From functionality to aesthetics to cost pressures, product developers today face an unprecedented variety of conflicting demands. In implementing the most efficient, cost-effective process for their designs, every design engineer can benefit from working closely with experienced mold makers and molders.
This article will look at a specific product design for which the demands were particularly acute: a medical product for the growing home healthcare market. The part in question is a disposable insulin cartridge for a portable insulin pump. Custom plastics molder Plastikos and its sister mold-making company, Micro Mold, have collaborated for years with part designers on successfully bringing complex designs like this to fruition. The article will explore how the team worked with the customer to identify, analyze, and execute a range of tooling and process refinements to address three key challenges: material selection, gating locations, and part ejection.
Thanks to collaboration upfront between product designer, mold maker, and molder, the solutions led to a safer, better-looking, easier-to-use, lower-cost device. This was accomplished by choosing the right material compatible with both extremely tight tolerances and a very high-quality surface finish, establishing part gating to minimize aesthetic impacts while ensuring maximum structural stability, and eliminating drag marks caused when ejecting a part out of a complex mold.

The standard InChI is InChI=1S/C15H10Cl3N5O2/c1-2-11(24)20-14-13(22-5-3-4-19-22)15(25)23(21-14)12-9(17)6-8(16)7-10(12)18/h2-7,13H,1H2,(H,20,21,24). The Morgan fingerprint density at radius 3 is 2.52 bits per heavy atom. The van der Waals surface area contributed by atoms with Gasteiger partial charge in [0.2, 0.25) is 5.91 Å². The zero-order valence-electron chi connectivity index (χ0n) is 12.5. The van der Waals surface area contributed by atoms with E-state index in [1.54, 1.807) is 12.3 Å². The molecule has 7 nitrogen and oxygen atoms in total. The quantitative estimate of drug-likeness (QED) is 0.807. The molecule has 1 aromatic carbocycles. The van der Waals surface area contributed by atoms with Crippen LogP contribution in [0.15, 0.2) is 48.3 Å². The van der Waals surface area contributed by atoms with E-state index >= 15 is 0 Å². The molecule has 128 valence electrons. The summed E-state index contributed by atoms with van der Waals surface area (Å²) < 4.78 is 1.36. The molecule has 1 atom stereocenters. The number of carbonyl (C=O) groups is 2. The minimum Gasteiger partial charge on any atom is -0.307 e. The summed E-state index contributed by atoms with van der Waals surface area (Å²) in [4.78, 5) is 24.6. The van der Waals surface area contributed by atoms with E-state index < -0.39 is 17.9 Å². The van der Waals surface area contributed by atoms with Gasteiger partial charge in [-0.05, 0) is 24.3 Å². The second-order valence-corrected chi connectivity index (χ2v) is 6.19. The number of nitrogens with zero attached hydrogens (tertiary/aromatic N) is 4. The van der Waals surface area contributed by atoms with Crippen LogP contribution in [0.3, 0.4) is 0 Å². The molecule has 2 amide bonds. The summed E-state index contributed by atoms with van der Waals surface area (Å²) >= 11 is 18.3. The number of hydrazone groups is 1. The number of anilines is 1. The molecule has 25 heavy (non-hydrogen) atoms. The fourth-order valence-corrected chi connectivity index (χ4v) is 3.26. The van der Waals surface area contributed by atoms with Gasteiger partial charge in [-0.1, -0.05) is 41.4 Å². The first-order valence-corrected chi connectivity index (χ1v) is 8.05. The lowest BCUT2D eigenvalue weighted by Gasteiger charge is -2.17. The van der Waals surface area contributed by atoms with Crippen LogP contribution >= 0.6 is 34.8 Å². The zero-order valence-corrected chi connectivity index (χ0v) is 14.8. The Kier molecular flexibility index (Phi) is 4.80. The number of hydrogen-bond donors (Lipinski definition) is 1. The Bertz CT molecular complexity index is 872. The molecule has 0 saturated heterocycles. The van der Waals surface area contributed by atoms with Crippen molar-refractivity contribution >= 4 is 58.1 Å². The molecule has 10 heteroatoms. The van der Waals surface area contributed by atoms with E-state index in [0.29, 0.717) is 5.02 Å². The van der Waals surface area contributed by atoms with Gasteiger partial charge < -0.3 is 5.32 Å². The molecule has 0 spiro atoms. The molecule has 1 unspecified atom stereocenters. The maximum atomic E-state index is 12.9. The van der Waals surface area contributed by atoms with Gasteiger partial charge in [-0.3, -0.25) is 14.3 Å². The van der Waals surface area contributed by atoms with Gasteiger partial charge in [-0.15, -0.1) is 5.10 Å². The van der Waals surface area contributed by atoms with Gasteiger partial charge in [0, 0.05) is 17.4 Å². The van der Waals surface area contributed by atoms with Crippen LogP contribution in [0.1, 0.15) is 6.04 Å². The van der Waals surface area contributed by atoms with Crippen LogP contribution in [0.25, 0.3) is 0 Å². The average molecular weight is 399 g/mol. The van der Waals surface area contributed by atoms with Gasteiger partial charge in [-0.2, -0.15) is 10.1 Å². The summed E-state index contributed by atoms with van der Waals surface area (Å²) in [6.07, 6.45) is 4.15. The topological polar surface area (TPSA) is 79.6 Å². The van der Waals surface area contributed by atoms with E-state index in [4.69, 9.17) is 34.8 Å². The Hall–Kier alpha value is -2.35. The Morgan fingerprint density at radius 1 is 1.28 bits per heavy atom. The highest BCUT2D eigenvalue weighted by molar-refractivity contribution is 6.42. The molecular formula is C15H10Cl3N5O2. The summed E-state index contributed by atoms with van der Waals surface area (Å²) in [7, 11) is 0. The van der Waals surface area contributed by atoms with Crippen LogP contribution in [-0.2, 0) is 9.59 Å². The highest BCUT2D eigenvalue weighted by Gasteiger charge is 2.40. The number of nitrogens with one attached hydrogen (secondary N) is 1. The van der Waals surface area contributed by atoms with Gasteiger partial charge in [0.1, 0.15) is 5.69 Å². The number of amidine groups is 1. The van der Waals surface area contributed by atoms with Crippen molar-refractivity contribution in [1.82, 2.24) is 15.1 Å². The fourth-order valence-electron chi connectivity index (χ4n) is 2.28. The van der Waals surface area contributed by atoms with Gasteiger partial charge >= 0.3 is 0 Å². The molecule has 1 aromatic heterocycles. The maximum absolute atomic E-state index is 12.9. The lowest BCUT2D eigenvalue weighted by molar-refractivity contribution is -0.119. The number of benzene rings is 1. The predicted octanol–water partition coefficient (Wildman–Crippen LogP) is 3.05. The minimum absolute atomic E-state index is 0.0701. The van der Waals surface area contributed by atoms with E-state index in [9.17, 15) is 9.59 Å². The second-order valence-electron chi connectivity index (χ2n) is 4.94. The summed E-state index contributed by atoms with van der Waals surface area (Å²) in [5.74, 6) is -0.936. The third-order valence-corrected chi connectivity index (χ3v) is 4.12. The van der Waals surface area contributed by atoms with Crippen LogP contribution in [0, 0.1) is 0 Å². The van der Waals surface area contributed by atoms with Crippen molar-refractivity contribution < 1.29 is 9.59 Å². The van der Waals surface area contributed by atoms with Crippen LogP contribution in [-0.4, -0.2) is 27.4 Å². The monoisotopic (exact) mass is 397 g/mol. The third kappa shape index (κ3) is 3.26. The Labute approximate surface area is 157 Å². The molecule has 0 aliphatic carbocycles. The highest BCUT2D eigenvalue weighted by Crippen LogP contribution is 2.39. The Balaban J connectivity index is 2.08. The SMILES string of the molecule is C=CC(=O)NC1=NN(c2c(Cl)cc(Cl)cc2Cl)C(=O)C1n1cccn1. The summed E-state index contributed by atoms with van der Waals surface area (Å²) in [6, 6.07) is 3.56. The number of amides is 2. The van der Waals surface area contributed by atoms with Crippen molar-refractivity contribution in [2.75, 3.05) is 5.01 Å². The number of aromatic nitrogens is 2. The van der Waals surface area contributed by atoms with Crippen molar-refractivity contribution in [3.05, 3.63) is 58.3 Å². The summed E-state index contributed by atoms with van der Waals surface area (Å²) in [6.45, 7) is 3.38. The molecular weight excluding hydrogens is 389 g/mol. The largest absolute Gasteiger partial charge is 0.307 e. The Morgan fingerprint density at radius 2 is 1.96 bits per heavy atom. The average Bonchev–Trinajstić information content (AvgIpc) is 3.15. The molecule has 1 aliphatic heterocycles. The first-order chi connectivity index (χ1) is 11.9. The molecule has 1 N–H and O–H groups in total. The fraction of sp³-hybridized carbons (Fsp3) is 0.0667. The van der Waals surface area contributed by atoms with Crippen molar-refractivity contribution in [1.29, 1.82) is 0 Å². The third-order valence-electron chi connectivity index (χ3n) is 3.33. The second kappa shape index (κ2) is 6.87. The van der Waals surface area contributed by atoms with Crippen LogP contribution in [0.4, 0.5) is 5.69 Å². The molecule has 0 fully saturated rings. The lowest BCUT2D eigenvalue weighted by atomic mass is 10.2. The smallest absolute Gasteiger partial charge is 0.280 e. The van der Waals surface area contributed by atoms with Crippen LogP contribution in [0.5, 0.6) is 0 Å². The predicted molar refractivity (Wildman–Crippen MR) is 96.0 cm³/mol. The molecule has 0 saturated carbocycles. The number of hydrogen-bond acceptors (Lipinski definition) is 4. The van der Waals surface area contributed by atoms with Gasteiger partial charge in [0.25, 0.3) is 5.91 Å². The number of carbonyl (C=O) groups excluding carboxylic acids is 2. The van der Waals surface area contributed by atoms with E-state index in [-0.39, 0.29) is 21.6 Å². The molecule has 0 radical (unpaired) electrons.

As general consumer technology products like mobile phones and tablets have continued to get smaller and more user-friendly, medical devices have stubbornly lagged behind. But for patients who live with durable medical devices, technological innovations are changing the reality of their home healthcare. These are largely focused on quality-of-life considerations: convenience, discretion, ease of use, and improved quality and accuracy. While a medical device may be a necessary part of a patient's life and something with which they interact multiple times a day, they don't always want to broadcast to others when they are performing a very personal medical task.
The good news is that design trends are changing because OEMs that specialize in home healthcare devices are listening to consumers more and responding to their increasing demands to own a safe and reliable home therapy device that doesn't actually look like one. The conclusions are strikingly simple: the device needs to be accurate, reliable, and safe while being simple to operate, discreet, portable, and durable.
Because the design of a device is critical to patient adoption and even to health outcomes, the relationship between device makers and their manufacturers is more important than ever. A good example of close collaboration between medical device OEM, mold designer and builder, and injection molder occurred when Micro Mold and Plastikos set out to mold components of a disposable insulin cartridge for a state-of-the-art portable insulin pump. Patients wear the 3.13-inch x 2-inch pump around the clock, and they dispose of each 300-unit insulin cartridge every three days.